وَمَن يَكْسِبْ خَطِيئَةً أَوْ إِثْمًا ثُمَّ يَرْمِ بِهِ بَرِيئًا فَقَدِ احْتَمَلَ بُهْتَانًا وَإِثْمًا مُّبِينًا
“But one who commits a fault or a sin and imputes it to an innocent person, he certainly bears the burden of calumny along with that of a flagrant sin.” (4:112)
In other words, the blood of an innocent cannot wash out your sins. There is a principle in every civilized society, and this is laid down
وَلَا تَزِرُ وَازِرَةٌ وِزْرَ أُخْرَىٰ ۗ
“And no soul that bears the burden shall bear the burden of another.” (17:15)
This principle is repeated several times in the Holy Qur’ân (6:164; 35:18; 53:38). Everyone has to carry its own cross. There is no forgiving or pardoning through the blood of an innocent helpless person. Every soul is responsible for its own actions and stand before his Lord with his own record of deed as He says: “And (on that day) the record (of their deeds) will be exhibited (before them)” (18:49). This is the Qur’ânic law and Divine justice and this is the fundamental principle of ethics. Deviation from this principle is unethical.
In Christian theology, the atonement refers to forgiving or pardoning of sin through the death and resurrection of Jesus. The story of the crucifixion of Jesus, with all its different versions, is in itself controversial among Christians. Still, it is the cornerstone of Christian beliefs, and according to Christian dogma, those who deny this story deny Jesus and, in doing so, do not deserve Gods blessings. They cannot enter the kingdom of God and transcend to glory. Instead, they are destined to eternal torture in hell.
In other words, the mere belief in the story of the crucifixion, as presented by the Christian Fathers, is sufficient to transcend to glory, enter the kingdom of God, and avert the eternal hellfire. At the base of this belief are two stories: the story of Adam and the story of Jesus. Serious Christian scholars question the authenticity and truthfulness of each of these stories. Is the story of Adam merely a myth? They ask, and did the person Jesus as presented by Christian fathers actually exist as such in history? There is serious disagreement about the date of Jesus birth, his place of birth, and his actual parenthood. His early life and his youth remain in darkness. And what really happened when he was taken off the cross after a few hours is also clouded in mystery. Where did he hide? Who helped to bring him down from the cross and to escape? How was he “resurrected to heaven”? Did his flesh-and-blood body were resurrected, or was it just his spirit? All these controversies are carefully labeled as “mysteries,” and the Christian believer is supposed to believe in them in order to escape eternal hellfire.
Here is another mystery: How can the “suicidal death” of one man have any effect on the morality of another person and qualify that person to enter paradise? If sin is innate, as the story of Christian Adam tells us, then how is that innateness changed by atonement? Is it not a fact that you have the capacity to discriminate between good and evil and, besides this, have been equipped with reason, logic, and conscience? What is more, you have been given free will. If you so desire, you can walk along the path of virtue, and if you so will, you can take the evil way and “become the lowest of the low” (95:4–5). Assuredly, no atonement can change the fundamental nature of yours. The atonement of Jesus can neither efface the fact of sin nor change the tendencies and capabilities reposed in human nature. Religion can only teach you the method of acquiring control over your passions and show you the way of salvation. The atonement has not succeeded in terminating sin and evil practices among its adherents; rather, it has given them a free hand, an excuse for evil practices, because there awaits them, in their imagination, a mindless forgiveness. One cannot hang an innocent person for the sin of another. That is not only unethical and against human nature, it is also against human conscience and is clearly unjust. No law in any society supports such injustice. Atonement is the invention of wild and lazy imaginations. Allâh says:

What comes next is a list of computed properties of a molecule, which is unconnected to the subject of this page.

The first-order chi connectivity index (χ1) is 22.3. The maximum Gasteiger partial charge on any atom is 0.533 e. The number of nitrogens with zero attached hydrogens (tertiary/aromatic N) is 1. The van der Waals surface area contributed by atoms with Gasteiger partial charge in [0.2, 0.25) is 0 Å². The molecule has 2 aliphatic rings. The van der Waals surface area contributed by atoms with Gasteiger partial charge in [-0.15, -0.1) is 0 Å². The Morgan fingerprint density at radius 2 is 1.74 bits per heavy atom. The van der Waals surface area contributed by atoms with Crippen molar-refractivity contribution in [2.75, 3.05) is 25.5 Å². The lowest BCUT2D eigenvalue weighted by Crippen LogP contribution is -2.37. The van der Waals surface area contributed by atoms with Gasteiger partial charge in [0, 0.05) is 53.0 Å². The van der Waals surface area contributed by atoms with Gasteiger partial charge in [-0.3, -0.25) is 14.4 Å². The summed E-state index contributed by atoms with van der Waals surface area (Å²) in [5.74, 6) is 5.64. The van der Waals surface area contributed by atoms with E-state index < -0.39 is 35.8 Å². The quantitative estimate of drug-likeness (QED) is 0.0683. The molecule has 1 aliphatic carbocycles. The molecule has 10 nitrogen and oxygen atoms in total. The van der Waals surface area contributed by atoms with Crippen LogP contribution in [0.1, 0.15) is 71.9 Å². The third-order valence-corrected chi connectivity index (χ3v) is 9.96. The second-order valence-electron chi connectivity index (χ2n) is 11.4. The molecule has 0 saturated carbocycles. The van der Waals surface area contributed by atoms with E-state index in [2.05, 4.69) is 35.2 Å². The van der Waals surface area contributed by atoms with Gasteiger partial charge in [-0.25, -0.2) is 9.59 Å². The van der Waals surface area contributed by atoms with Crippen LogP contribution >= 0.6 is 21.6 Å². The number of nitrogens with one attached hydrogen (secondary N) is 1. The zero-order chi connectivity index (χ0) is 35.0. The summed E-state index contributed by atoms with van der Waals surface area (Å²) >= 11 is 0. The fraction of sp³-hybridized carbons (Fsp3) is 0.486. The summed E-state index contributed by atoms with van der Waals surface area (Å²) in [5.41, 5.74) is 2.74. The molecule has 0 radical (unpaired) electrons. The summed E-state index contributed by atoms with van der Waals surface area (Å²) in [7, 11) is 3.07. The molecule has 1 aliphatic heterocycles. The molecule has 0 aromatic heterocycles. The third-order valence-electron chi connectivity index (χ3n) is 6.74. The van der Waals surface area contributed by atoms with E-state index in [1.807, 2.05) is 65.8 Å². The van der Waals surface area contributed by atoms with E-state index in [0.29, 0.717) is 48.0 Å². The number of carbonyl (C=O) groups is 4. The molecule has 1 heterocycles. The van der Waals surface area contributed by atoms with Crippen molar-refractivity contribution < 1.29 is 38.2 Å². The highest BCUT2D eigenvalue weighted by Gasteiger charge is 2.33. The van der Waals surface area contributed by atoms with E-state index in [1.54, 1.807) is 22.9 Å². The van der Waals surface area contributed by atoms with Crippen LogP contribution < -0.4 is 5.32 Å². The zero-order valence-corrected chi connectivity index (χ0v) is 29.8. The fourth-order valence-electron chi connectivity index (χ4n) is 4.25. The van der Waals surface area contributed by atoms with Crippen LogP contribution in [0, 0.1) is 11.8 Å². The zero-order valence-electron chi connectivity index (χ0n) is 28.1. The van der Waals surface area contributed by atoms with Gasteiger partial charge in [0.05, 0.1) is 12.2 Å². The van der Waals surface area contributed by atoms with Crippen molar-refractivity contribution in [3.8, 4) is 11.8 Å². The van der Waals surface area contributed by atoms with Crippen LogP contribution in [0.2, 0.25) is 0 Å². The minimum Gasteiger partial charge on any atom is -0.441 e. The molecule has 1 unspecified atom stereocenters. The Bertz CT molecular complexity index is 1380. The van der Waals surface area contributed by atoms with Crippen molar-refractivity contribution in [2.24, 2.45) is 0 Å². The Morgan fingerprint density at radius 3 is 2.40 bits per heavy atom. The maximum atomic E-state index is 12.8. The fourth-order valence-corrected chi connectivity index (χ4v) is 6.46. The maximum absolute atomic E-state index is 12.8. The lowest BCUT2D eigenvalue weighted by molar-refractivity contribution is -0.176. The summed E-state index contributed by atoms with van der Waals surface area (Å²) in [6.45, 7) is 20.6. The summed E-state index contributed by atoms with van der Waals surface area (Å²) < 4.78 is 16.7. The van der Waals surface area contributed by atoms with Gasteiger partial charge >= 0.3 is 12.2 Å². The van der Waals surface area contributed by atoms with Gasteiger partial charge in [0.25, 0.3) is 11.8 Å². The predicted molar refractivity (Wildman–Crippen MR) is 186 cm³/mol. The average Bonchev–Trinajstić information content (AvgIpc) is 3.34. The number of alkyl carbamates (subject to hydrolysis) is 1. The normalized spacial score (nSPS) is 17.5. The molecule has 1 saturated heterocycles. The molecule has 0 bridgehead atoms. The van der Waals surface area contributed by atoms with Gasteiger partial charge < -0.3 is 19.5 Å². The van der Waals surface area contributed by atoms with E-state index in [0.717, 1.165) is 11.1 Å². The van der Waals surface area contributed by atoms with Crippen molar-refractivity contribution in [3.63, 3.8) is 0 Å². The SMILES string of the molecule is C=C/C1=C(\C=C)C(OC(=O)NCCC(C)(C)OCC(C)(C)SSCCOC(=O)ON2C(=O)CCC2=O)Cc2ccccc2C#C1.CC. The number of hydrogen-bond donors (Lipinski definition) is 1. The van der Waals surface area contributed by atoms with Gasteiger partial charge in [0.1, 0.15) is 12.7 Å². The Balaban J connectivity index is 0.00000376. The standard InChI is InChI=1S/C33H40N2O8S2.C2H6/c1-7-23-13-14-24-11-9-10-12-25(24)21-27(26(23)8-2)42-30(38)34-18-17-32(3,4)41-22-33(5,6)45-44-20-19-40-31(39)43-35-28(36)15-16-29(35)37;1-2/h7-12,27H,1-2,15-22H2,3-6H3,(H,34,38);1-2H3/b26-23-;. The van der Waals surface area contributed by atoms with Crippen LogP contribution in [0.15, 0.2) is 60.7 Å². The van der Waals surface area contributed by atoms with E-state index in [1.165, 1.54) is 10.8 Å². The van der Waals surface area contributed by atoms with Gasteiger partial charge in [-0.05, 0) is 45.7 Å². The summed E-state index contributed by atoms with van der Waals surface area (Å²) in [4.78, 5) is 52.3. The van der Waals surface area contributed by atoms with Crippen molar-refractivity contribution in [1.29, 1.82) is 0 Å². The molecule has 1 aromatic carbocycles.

لَّيْسَ بِأَمَانِيِّكُمْ وَلَا أَمَانِيِّ أَهْلِ الْكِتَابِ ۗ مَن يَعْمَلْ سُوءًا يُجْزَ بِهِ وَلَا يَجِدْ لَهُ مِن دُونِ اللَّهِ وَلِيًّا وَلَا نَصِيرًا
“(O people!) It [the salvation] shall not be according to your vain desires, or according to the vain desires of the people of the Scripture (the Jews and the Christians). He who does evil shall be recompensed accordingly and he shall find for himself neither patron nor a helper besides Allâh” (4:123).
Consider: Would not the “Father” of Jesus be a cruel, unjust, and implacable tyrant, Whose anger moved Him to crucify His own innocent and beloved son for its pacification? Can He not forgive sins without wanting some reward for this Mercy? Why was the blood of the son needed to mollify the anger of the Father and to wash out the sins of the rest of the children? If God, Who is considered All-Mighty both by Christians and Muslims, needed a son for the atonement of humankind, then He would be dependent, insufficient, and imperfect. Such a god could not be called All-Mighty. The Holy Qur’ân teaches you: “And those who strive hard in Our cause We will certainly guide them to the ways that lead to Us” (29:69). This is opposite to the easy way of atonement. The Holy Qur’ân teaches you:
مَّنِ اهْتَدَىٰ فَإِنَّمَا يَهْتَدِي لِنَفْسِهِ ۖ وَمَن ضَلَّ فَإِنَّمَا يَضِلُّ عَلَيْهَا ۚ وَلَا تَزِرُ وَازِرَةٌ وِزْرَ أُخْرَىٰ ۗ وَمَا كُنَّا مُعَذِّبِينَ حَتَّىٰ نَبْعَثَ رَسُولًا
“He who follows the right way follows it to his own good and he who goes astray, surely, he goes astray to his own loss. And no soul that bears the burden shall bear the burden of another. And We never punish unless We have sent a (warning) Messenger” (17:15).